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Brewery’s Restoration Efforts a Win for Local Community and the Environment

Brewery’s Restoration Efforts a Win for Local Community and the Environment

By Amber Todoroff

The Wonder Bread building in downtown Waterloo, Iowa, spans an entire block. The 30,000-square-foot space was a bustling economic hub between 1927 and 2012, filling the town with the delicious scent of freshly baked treats. After the factory was shuttered amid Hostess bankruptcy proceedings in 2012, the Spanish Revival-style building sat empty, accumulating graffiti and maintenance bills.

Today, the building has found a new life as a SingleSpeed Brewing restaurant, brewery, and retail center. And the historic character of the neighborhood isn’t the only thing the new business is saving—SingleSpeed has made strides in reducing the building’s carbon footprint by offsetting brewery operations with rooftop solar panels and by installing electric vehicle charging stations in the restaurant’s parking lot.

Protecting and adapting the historic building came about thanks to partnerships between local advocates, private businesses, and city, state, and federal programs. The city acquired the building in 2014 for $400,000, after conducting an environmental review to test for chemicals or other substances that might impact redevelopment decisions. As city officials contemplated new plans for the space, concerned citizens formed a group called “Friends of the Waterloo Wonder Bread Building” to advocate for its preservation and to attract a new business to the building.

The group reached out to Dave Morgan, CEO of SingleSpeed Brewing, Co., who happened to be looking to expand operations outside of neighboring town Cedar Falls. According to Rachel Beck, Sustainability Coordinator and Social Media Manager at SingleSpeed, the timing and location made for a perfect opportunity for the business.

“The building kind of fell into SingleSpeed’s lap. It was vacant at the time, on the calendar for demolition. And it was brought to our attention by a lot of people in the community that just didn’t want to see the building torn down and turned into a parking lot,” she said. “It was perfectly suited for our needs at the time.”

Redevelopment plans were effectuated through a deal drawn up by the City of Waterloo. The city donated the building and $160,000 to SingleSpeed, along with a promise to rebate 70 percent of property taxes for 15 years. In exchange, SingleSpeed agreed to renovate the property and maintain at least $3 million in assessed value.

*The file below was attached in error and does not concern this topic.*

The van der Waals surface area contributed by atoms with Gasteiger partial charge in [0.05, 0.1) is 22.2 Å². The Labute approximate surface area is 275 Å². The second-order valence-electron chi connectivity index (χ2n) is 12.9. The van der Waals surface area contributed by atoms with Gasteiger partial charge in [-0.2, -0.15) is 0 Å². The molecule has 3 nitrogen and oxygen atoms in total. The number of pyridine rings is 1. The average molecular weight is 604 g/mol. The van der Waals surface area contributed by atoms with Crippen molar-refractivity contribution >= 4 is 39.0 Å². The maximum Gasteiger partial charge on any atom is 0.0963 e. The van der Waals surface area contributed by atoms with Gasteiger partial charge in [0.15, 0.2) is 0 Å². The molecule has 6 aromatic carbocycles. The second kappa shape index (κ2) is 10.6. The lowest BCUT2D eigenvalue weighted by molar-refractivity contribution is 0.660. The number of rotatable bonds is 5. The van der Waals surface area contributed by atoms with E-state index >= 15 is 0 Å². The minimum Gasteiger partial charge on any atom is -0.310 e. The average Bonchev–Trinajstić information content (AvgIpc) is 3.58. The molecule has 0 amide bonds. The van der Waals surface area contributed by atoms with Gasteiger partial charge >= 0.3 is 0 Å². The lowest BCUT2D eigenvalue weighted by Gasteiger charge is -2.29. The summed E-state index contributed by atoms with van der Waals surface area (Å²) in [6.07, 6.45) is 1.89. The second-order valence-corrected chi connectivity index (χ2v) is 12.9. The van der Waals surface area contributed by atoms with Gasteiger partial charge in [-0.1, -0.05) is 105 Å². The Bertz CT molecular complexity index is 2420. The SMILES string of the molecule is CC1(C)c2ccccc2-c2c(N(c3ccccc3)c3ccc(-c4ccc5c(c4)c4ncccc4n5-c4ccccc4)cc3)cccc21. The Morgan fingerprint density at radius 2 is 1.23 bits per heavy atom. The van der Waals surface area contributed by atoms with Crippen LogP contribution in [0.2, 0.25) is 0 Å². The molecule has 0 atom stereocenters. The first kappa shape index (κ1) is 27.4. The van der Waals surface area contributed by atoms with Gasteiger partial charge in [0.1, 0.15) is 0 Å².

The State Historic Preservation Office of Iowa and the National Park Service were also involved in project funding. NPS Rehabilitation Tax Credits were used to offset 20 percent of the costs associated with the repair or structural improvement of architectural features of the building. A similar state program provided an additional 25 percent of qualified cost tax credits. 

“I know that adding the National Park Service and the State Historic Preservation Society to a construction project didn’t necessarily simplify things,” Beck reflected. “But at the end of the day, it was ultimately a better product, and the funding provided a lot for us to properly preserve the history of the building, while also creating a really awesome brewery and restaurant inside the building.”

While adapting the building for use as a modern brewery and restaurant, architects and project managers also designed and installed a solar array generating 103 kilowatts/hour of energy on the building’s roof. This installation offsets nearly 100 percent of the brewing operation, which accounts for about 16 percent of the building’s total energy usage.

This project and initiatives to improve energy efficiency—such as installing LED lights and motion sensors and timers for production machinery—helped earn the building a LEED Gold certification, along with multiple awards for achievements in the adaptive reuse of historic property. All told, the modeled energy savings and solar production for the project are 198 metric tons of CO2e a year, equivalent to taking 42.7 cars off the road.

According to Beck, sustainability is a part of everyday business operations as well. The company composts 100 percent of kitchen and post-consumer food waste, and sources ingredients from local farmers whenever possible. Employees are eligible for “green perks,” a program in which staff earn gift certificates for environmentally-friendly activities like using reusable water bottles, biking to work, or shopping with reusable bags. Spent grain is sent to a local farmer to be used as cattle feed, and the company ships its products in 100 percent post-consumer recycled cardboard.

Efforts to adapt and reuse the historic building were widely appreciated by the local community.

“No one wanted to see the factory get torn down. It was a very real piece of history for the city of Waterloo,” said Beck. “When we first opened the doors, we had a lot of Wonder Bread employees come in to take a look at the place, and they recognized their own workstations just from the spots in the floor, or they recognized some brick wall that they used to stand by. And it’s just really cool to see how much of the history of the building is still retained.”

Amber Todoroff is a Senior Policy Associate at the Environmental and Energy Study Institute.

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